If you haven’t heard, white-supremacist whisperer Olivia Nuzzi and guy who was fired from the New Yorker after a sexual misconduct investigation Ryan Lizza are a couple. Congrats to the sex-havers. While I’d usually try to avoid thinking about a woman my age being with a guy who is old enough to be her father, it was impossible when CNN’s Brian Stelter got a “SCOOP” like this:
Boyfriend and girlfriend co-authoring a book! How precious. At the very least, it certainly bolsters their very public relationship aesthetic.
While this is certainly exciting for the future of Nuzzi’s Instagram, there are several questions one might reasonably ask about the book itself and what it might possibly be like. Aside from having suffered seemingly no real consequences from a mysterious sexual-misconduct allegation serious enough to get him bounced from high-profile gigs at the New Yorker and CNN (which eventually reinstated him) and having been the person Anthony Scaramucci chose to talk to about not trying to suck his own cock, Lizza is best known for his long history of writing bland, studiously respectable studies of Washington power from millimeters left of center. Nuzzi, meanwhile, is best known for writing alarmingly credulous profiles of right-wing ghouls like Pizzagate conspiracy theorist Mike Cernovich and former Trump insider Hope Hicks, and begging racist Barbie Ann Coulter to be her friend; the perspective and relationship to the nominal center here is a sort of mirror inversion of Lizza’s, while keeping its exact wised-up qualities.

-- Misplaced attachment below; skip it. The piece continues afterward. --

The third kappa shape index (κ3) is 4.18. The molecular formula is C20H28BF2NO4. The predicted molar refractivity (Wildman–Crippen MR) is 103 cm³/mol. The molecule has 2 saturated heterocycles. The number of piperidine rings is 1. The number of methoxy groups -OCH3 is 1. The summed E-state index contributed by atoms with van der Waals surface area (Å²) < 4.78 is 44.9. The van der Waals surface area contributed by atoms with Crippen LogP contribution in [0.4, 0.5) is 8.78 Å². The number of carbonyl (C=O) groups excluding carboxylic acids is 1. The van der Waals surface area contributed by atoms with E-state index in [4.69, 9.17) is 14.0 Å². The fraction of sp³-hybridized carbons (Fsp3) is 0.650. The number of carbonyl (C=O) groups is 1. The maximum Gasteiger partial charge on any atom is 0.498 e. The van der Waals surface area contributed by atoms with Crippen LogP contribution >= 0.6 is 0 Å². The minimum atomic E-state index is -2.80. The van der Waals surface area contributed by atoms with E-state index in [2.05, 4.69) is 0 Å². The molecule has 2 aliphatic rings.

Presumably, the idea here is for the two to come off as something out of a screwball comedy, with Lizza, the more stolid and serious type, covering the somewhat left of center, while Nuzzi, who presents as a little zanier, covering the more out-there right. Their complementarity will, one can imagine their publisher thinking, in theory yield a perfect balance: Two access junkies, who are between them tapped into both the fringe right that holds power and the moderate left that wants it, neatly surveying the 2020 race from the perspectives of knowing white people in their 20s and in their 40s.
In practice, of course, this seems like a way for two people who are pure vessels for whatever their sources want to say—two moderately ambitious people who are inclined to present powerful people the exact way they want to be presented—to do so in concert. For all their differences, Lizza and Nuzzi are one in how they write about politics like it’s reality TV—there for our enjoyment or, sometimes, outrage—and conveniently ignore the real and human cost of political decisions themselves, instead preferring to focus on the humanity of the people making or defending decisions that literally kill the people they are supposed to serve. They are the ideal people to write the book about the biggest event in contemporary American political history that the people who are orchestrating it would like to read. Whether their book will sweep the reader into the corridors of power and detail how things work while covering a full range of ideological perspectives and calling politicians out for their bullshit, or whether these two reporters, who have been soaking in the D.C. media stew for their entire adult lives, will purvey the worst kind of insiderism in service of telling you that beneath the garish freak show politicians are real people, while conveniently forgetting about the masses of real people living—and dying—under them, who can say.
As my former colleague Alex Pareene noted, at least the book is unlikely to get derailed by a sexual misconduct allegation, since if that was going to happen, it already would have! Anyhow, congrats to the happy couple on their book deal.